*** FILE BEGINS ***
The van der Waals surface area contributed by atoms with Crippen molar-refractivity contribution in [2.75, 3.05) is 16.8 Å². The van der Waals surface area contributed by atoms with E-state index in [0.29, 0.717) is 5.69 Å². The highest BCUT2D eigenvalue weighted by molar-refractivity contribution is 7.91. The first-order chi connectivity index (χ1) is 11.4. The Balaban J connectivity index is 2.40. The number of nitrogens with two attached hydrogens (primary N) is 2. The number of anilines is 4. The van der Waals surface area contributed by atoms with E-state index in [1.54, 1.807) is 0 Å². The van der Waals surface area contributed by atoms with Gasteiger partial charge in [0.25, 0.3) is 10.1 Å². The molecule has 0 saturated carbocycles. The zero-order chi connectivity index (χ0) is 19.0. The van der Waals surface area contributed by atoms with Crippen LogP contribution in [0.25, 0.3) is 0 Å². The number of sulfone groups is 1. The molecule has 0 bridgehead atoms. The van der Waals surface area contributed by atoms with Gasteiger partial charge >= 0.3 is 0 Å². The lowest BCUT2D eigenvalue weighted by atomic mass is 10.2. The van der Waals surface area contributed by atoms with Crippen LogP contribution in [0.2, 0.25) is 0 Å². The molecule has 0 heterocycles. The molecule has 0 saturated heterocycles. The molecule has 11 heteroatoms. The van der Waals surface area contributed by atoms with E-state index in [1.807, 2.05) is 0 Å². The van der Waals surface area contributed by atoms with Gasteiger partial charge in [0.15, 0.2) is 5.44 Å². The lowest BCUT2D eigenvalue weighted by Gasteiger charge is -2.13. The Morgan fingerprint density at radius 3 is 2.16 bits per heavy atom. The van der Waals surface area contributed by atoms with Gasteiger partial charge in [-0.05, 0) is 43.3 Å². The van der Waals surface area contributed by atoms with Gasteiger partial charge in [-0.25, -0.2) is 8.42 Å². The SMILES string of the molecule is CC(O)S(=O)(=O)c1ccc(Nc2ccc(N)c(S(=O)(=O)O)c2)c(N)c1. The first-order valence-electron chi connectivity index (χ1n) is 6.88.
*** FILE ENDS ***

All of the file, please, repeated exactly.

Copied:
The van der Waals surface area contributed by atoms with Crippen molar-refractivity contribution in [2.75, 3.05) is 16.8 Å². The van der Waals surface area contributed by atoms with E-state index in [0.29, 0.717) is 5.69 Å². The highest BCUT2D eigenvalue weighted by molar-refractivity contribution is 7.91. The first-order chi connectivity index (χ1) is 11.4. The Balaban J connectivity index is 2.40. The number of nitrogens with two attached hydrogens (primary N) is 2. The number of anilines is 4. The van der Waals surface area contributed by atoms with E-state index in [1.54, 1.807) is 0 Å². The van der Waals surface area contributed by atoms with Gasteiger partial charge in [0.25, 0.3) is 10.1 Å². The molecule has 0 saturated carbocycles. The zero-order chi connectivity index (χ0) is 19.0. The van der Waals surface area contributed by atoms with Crippen LogP contribution in [0.25, 0.3) is 0 Å². The number of sulfone groups is 1. The molecule has 0 bridgehead atoms. The van der Waals surface area contributed by atoms with Gasteiger partial charge >= 0.3 is 0 Å². The lowest BCUT2D eigenvalue weighted by atomic mass is 10.2. The van der Waals surface area contributed by atoms with Crippen LogP contribution in [0.2, 0.25) is 0 Å². The molecule has 0 heterocycles. The molecule has 0 saturated heterocycles. The molecule has 11 heteroatoms. The van der Waals surface area contributed by atoms with E-state index in [1.807, 2.05) is 0 Å². The van der Waals surface area contributed by atoms with Gasteiger partial charge in [0.15, 0.2) is 5.44 Å². The lowest BCUT2D eigenvalue weighted by Gasteiger charge is -2.13. The Morgan fingerprint density at radius 3 is 2.16 bits per heavy atom. The van der Waals surface area contributed by atoms with Gasteiger partial charge in [-0.05, 0) is 43.3 Å². The van der Waals surface area contributed by atoms with Gasteiger partial charge in [-0.25, -0.2) is 8.42 Å². The SMILES string of the molecule is CC(O)S(=O)(=O)c1ccc(Nc2ccc(N)c(S(=O)(=O)O)c2)c(N)c1. The first-order valence-electron chi connectivity index (χ1n) is 6.88.